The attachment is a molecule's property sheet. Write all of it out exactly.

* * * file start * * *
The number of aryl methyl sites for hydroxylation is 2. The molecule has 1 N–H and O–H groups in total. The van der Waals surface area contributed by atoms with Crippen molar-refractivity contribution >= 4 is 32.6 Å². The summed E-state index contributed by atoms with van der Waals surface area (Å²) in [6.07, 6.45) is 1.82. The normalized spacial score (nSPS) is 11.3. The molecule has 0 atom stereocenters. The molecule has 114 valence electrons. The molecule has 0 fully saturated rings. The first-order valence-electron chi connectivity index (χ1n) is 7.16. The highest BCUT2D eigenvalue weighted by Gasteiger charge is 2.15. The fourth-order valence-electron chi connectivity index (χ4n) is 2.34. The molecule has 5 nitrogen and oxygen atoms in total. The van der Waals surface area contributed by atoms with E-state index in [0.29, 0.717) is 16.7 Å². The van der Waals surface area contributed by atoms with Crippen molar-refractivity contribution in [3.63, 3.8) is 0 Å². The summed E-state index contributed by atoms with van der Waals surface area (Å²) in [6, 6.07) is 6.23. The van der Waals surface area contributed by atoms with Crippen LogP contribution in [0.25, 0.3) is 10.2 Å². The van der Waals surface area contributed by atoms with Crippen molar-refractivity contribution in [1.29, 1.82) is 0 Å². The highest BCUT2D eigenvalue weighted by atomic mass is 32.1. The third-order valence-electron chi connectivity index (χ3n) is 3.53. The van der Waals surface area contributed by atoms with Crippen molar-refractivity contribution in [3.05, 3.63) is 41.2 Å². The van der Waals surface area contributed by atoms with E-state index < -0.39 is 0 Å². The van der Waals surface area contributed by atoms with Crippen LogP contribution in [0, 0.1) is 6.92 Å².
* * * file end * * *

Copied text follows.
The number of aryl methyl sites for hydroxylation is 2. The molecule has 1 N–H and O–H groups in total. The van der Waals surface area contributed by atoms with Crippen molar-refractivity contribution >= 4 is 32.6 Å². The summed E-state index contributed by atoms with van der Waals surface area (Å²) in [6.07, 6.45) is 1.82. The normalized spacial score (nSPS) is 11.3. The molecule has 0 atom stereocenters. The molecule has 114 valence electrons. The molecule has 0 fully saturated rings. The first-order valence-electron chi connectivity index (χ1n) is 7.16. The highest BCUT2D eigenvalue weighted by Gasteiger charge is 2.15. The fourth-order valence-electron chi connectivity index (χ4n) is 2.34. The molecule has 5 nitrogen and oxygen atoms in total. The van der Waals surface area contributed by atoms with E-state index in [0.29, 0.717) is 16.7 Å². The van der Waals surface area contributed by atoms with Crippen molar-refractivity contribution in [3.63, 3.8) is 0 Å². The summed E-state index contributed by atoms with van der Waals surface area (Å²) in [6, 6.07) is 6.23. The van der Waals surface area contributed by atoms with Crippen LogP contribution in [0.25, 0.3) is 10.2 Å². The van der Waals surface area contributed by atoms with Crippen molar-refractivity contribution in [1.29, 1.82) is 0 Å². The highest BCUT2D eigenvalue weighted by atomic mass is 32.1. The third-order valence-electron chi connectivity index (χ3n) is 3.53. The van der Waals surface area contributed by atoms with Crippen molar-refractivity contribution in [3.05, 3.63) is 41.2 Å². The van der Waals surface area contributed by atoms with E-state index < -0.39 is 0 Å². The van der Waals surface area contributed by atoms with Crippen LogP contribution in [0, 0.1) is 6.92 Å².